Time to get growing
The last day of the Home & Garden Expo was a good day for gardeners. Jerry Kluver, of Hy-Vee’s Get Growing program, gave a talk covering all kinds of garden issues.
Kluver brought samples of various weed killers, pest poisons and fertilizers, explaining when each one should be used.
Spring is later than usual this year, he said.
Regarding lawn fertilizer, “You’re not even going to think about putting the first application on this year, because we are a month late,” he said. “I usually say the first of April, but don’t even put it on until the 15th of April.”
It will be time soon to rake through the lawn and bring up all the old debris, he said.
“Grass won’t even think about germinating until about the first week of May this year,” he said.
He recommended gardeners take soil samples and send them in for testing, possibly using one of the kits available at Hy-Vee. The results are sent to a lab, and come back with details on what the soil needs.
“You might be surprised at what your lawn needs or does not need,” he said.
“Weed and feed” should be applied to lawns by May 15, and grub control some time between July 1 and 15.
Grubs in lawns will attract skunks, raccoons, moles and gophers, he said.
He touched on how to care for or prune lilacs, rose bushes, hydrangeas and fruit trees, taking numerous questions from the audience.
Don’t use lawn fertilizer on a garden, he said, and remember different kinds of plants need different kinds of nourishments.
“I love triple super phosphate, with potatoes,” he said. “A lot of people don’t think about that when they plant potatoes. They put all nitrogen in there, and they get all tops. It’s the same way with tomatoes.”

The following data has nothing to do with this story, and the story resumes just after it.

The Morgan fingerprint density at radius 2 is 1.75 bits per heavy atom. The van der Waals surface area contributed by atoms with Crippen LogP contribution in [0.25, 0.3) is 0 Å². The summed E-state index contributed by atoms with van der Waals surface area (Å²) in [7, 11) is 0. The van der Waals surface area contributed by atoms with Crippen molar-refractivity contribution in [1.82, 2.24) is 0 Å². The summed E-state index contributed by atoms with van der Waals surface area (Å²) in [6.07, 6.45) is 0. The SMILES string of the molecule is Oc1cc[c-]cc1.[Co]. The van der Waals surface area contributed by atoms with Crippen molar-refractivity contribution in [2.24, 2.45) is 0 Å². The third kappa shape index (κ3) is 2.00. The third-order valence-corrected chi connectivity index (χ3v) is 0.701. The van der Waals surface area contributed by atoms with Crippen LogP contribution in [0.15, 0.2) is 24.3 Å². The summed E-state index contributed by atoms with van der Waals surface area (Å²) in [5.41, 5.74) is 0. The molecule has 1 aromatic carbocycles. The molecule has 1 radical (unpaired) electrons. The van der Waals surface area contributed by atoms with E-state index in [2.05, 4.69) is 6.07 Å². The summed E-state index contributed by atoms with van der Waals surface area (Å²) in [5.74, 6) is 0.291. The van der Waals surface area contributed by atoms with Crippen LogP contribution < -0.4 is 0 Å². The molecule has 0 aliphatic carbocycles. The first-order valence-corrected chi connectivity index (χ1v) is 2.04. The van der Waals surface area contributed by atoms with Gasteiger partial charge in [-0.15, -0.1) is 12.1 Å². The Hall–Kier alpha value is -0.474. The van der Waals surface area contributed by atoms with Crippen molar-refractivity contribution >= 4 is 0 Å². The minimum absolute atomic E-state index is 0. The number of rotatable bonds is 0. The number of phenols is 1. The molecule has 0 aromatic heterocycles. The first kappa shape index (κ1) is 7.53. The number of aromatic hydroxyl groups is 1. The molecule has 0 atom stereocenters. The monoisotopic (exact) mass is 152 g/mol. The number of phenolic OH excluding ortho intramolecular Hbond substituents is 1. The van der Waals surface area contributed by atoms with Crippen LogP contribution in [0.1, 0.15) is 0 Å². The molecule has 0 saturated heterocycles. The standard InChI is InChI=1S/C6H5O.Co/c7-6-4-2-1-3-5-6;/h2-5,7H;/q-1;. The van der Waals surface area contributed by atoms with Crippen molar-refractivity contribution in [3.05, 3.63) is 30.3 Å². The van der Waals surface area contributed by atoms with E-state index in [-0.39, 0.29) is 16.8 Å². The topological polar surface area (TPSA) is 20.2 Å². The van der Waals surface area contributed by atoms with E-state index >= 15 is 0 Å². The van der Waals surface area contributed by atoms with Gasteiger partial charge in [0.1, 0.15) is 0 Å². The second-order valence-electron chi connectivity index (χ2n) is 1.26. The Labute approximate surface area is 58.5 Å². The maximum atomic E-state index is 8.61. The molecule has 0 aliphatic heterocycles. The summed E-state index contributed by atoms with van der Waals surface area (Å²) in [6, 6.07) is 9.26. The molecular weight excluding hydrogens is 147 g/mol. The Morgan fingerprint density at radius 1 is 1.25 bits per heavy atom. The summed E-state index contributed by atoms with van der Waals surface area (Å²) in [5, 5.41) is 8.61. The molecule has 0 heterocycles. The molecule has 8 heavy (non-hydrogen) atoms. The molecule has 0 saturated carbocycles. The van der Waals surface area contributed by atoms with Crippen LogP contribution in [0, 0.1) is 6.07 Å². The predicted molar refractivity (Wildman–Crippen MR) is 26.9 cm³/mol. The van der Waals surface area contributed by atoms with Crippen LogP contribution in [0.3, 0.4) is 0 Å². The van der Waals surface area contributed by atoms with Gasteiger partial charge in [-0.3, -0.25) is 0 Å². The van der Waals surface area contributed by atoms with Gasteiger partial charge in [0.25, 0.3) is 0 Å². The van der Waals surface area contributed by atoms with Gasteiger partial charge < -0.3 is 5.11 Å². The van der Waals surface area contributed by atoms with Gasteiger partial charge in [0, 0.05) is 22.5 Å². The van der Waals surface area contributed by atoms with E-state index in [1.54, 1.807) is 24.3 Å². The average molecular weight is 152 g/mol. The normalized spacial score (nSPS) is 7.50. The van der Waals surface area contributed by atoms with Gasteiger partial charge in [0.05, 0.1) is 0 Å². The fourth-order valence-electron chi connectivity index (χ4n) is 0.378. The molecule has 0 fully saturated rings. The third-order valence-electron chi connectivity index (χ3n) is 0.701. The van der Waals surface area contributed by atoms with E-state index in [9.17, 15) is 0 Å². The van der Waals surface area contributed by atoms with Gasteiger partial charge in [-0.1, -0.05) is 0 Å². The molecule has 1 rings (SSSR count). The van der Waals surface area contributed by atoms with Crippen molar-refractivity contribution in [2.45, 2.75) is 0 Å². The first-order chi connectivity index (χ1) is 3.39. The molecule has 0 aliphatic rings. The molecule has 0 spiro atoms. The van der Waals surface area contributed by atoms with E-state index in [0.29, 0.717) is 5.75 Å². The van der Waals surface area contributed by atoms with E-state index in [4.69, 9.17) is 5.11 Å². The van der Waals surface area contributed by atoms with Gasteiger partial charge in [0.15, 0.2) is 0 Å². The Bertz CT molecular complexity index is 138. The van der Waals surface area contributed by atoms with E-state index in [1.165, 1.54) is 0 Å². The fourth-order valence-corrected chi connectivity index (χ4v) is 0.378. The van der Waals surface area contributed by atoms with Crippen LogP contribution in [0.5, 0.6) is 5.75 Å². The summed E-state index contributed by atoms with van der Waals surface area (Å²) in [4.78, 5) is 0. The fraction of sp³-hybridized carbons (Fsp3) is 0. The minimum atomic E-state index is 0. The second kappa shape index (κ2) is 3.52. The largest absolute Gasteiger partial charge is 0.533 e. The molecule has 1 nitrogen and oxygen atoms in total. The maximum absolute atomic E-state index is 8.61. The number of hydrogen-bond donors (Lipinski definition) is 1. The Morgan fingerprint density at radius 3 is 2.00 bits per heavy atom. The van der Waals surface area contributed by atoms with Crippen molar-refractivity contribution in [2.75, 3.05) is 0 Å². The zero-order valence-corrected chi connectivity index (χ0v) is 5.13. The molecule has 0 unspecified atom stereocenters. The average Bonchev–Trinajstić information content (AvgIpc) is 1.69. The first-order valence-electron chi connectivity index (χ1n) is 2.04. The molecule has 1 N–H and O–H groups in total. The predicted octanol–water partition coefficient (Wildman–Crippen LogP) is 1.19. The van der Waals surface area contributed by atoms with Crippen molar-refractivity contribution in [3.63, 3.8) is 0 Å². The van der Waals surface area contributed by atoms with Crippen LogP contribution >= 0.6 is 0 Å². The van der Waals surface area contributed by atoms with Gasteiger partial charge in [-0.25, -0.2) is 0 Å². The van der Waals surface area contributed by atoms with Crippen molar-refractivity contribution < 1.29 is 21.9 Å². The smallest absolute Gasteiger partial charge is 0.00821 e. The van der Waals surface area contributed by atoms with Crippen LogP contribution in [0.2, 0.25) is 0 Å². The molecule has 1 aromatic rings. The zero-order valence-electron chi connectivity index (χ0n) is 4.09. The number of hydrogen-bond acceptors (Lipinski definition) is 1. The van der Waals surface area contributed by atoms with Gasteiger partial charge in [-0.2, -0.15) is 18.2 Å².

People don’t realize that lilacs can get very rootbound, and sometimes need their roots chopped back with a spade, he said, or that special care needs to be taken to keep slugs and snails off hostas.
To kill off Creeping Charlie, use a spray bottle that attaches to a hose, set so that every gallon of water pulls out three ounces of mix. Fill it a third with spreader sticker, and the rest of the way up with Weed-B-Gone, to create a mix that won’t wash away easily in the rain. Also, beware of cheap grass seed mixes, he said, because some contain tall fescue.
“Do not buy tall fescue. That’s for sheep and horses. It’s a broadleaf seed and it’s nasty,” he said.
Kentucky Bluegrass mixed with perennial rye is the best grass, he said. Creeping red fescue is okay, in spite of its name.
Dorothy Telschaw said she always enjoys going to Kluver’s presentations.
“It’s always helpful, and it’s always good to hear some of the things again so you don’t forget from one year to the next what you’re supposed to be doing,” Telschaw said.
“We have tried to kill off the Creeping Charlie before, and didn’t know we need to put the sticker stuff on, along with the Weed-B-Gone.”
Judy Payne said the talk was helpful to learn about the latest products.
“We just got the soil tester. I took two pages of notes,” she said. “Just information on hostas, new products and ideas. And how to keep the deer away without a gun.”